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US FDA Cosmetics Labeling Requirements and Regulations

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FDA Cosmetics Requirements

UPDATE: The Modernization of Cosmetics Regulation Act (MCRA) creates several important new requirements for cosmetics. Read about these new requirements here!


FDA defines a cosmetic as an article intended to be applied to the human body for cleansing, beautifying, promoting attractiveness, or altering the appearance of the body. The definition excludes “soap” so technically, FDA does not regulate soap. However, FDA has very specific conditions for a product to be considered a “soap”, and so most soaps on the market do in fact fall under FDA’s jurisdiction.

A common misconception is that FDA does not regulate cosmetics. While FDA does not have premarket approval requirements for cosmetics and cosmetic ingredients (except that there are premarket approval requirements for color additive ingredients), FDA does in fact regulate cosmetics to ensure the products are not adulterated (i.e. contaminated) or misbranded (e.g. mislabeled.)

FDA can take regulatory actions against adulterated or misbranded cosmetics and the companies that market those products. For example, there are currently over ten import alerts covering cosmetic products. Below are actions cosmetic companies should take to avoid such regulatory actions.

FDA Ingredient and Product Safety

The company must be able to substantiate that each ingredient is safe under the labeled or customary conditions of use.  In addition to substantiating the safety of each ingredient, some toxicological testing is usually needed for the formulated product to ensure the product is safe.

Also, each batch of certifiable color additives used in the product must be certified.

  • For products containing animal-derived ingredients, determine whether the Animal and Plant Health Inspection Service (APHIS) allows those ingredients to be imported and whether the shipment must be accompanied by a Veterinary Services permit. The permit requirements depend on the animal source of the ingredient, the country of origin, and other factors.
  • Determine whether the product contains any ingredients subject to Bovine Spongiform Encephalopathy (BSE) restrictions.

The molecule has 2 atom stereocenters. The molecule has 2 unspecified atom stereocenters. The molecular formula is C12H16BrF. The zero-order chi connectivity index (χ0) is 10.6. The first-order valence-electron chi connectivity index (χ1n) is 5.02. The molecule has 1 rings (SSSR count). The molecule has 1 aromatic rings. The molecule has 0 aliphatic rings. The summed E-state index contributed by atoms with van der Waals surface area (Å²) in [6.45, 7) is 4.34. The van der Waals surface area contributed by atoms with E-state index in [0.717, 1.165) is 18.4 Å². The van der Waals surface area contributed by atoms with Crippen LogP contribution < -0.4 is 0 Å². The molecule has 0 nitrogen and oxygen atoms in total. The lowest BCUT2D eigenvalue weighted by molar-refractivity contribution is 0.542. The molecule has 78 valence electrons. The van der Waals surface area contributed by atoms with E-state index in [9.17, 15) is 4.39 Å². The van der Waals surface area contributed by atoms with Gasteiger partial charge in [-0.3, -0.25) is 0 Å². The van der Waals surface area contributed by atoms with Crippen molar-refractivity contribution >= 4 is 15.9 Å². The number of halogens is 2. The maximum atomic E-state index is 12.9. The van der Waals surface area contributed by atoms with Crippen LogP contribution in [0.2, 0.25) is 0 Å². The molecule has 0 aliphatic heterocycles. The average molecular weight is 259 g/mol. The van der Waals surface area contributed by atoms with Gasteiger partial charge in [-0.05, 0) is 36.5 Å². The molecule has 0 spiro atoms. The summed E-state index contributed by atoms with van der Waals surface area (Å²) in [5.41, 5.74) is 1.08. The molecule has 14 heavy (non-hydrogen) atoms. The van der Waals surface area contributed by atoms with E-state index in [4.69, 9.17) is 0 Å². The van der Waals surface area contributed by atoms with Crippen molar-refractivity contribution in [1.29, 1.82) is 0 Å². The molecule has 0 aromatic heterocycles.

CITES Permit

Know if any of the product’s ingredients are prohibited by the US Fish and Wildlife Service (FWS) due to being derived from an endangered species or if any ingredients require a Convention on International Trade in Endangered Species of Wild Fauna and Flora (CITES) permit for importing an endangered species.

FDA Label Requirements

Ensure the product label complies with all federal labeling requirements such as having a properly declared statement of identity, net quantity of contents (net weight), ingredient list with names of each ingredient properly declared, business name and address (manufacturer, distributor, or packer), country of origin, any required warning/caution statements, and other labeling requirements.

Manufacturing Conditions

While FDA does not have mandatory Good Manufacturing Practices (GMPs) for cosmetics, the products must not be manufactured under conditions that may lead to adulteration (i.e. contamination) of the products. FDA provides cosmetic manufacturing guidelines which can be found at:

FDA Cosmetics Labeled as Organic

Any organic labeling must meet USDA’s organic labeling and certification requirements.

California Proposition 65

For products marketed in California (including packaging), Proposition 65 requires businesses to provide warnings to the consumers about any substances in the products that California believes causes cancer or reproductive harm including birth defects. California lists these substances in its “Prop 65 list” ( If the products contain any of those listed substances, companies can usually meet the Prop 65 requirements by placing the appropriate warning statement on the product’s label.

Note that FDA does not require registration for cosmetic facilities. However, FDA has a voluntary registration program (VCRP) under which companies can voluntarily register their facilities and file statements for their products. FDA uses the VCRP to obtain cosmetic data and assess priorities for reviewing ingredient safety. Again though, companies are not required to do this.

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Richard Chiang worked for the FDA for 13 years beginning as a field investigator and entry reviewer and later worked at the FDA’s headquarters Center for Food Safety and Applied Nutrition (CFSAN)

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